CD release party Its a Grind Coffee House, 3236 Centennial Blvd., 635-2411 Friday, Sept. 29, 7 p.m. no cover.
"I've never been cool enough to be a rock star," says folk musician Jason Bennett.
Granted, while he exhibits a certain inner awareness and calm demeanor, Bennett's not immediately striking in person. Still, the singer's easy tone and thoughtful manner make him both an easy conversationalist and a convincing singer-songwriter.
"I like to just play softly in the crowd," he says. "I don't like to put on a show. That's not my style."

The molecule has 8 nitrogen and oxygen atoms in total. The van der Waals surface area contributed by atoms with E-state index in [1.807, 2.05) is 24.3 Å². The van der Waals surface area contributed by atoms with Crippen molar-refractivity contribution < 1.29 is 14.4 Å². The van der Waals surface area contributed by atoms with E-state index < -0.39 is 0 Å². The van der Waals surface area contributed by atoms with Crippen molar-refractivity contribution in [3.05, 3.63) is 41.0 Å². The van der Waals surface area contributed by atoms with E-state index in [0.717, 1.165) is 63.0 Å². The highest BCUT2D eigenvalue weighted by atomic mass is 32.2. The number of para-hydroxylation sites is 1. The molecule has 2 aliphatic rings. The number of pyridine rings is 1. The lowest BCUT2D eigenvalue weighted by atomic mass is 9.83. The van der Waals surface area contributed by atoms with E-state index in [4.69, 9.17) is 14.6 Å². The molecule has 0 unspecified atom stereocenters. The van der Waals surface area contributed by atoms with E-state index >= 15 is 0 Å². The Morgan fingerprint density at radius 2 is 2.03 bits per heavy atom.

This unassuming, introspective quality is certainly distinctive of his latest and fourth CD, Mindchange. On it, Bennett comes across as both world-weary and hopeful, nave and cynical. It's sweetly melancholic, acoustic folk that effortlessly mixes with country not unlike the early material of the singer's hero, Bob Dylan.
Bennett balks, though, when asked to compare his sound to contemporary country. Despite the twangy edges of the record and the frequent use of mandolins and fiddles, he's quick to point out that his music lacks the "boring lyrics" and flashiness of that genre.
"I can't stand it at all," Bennett says.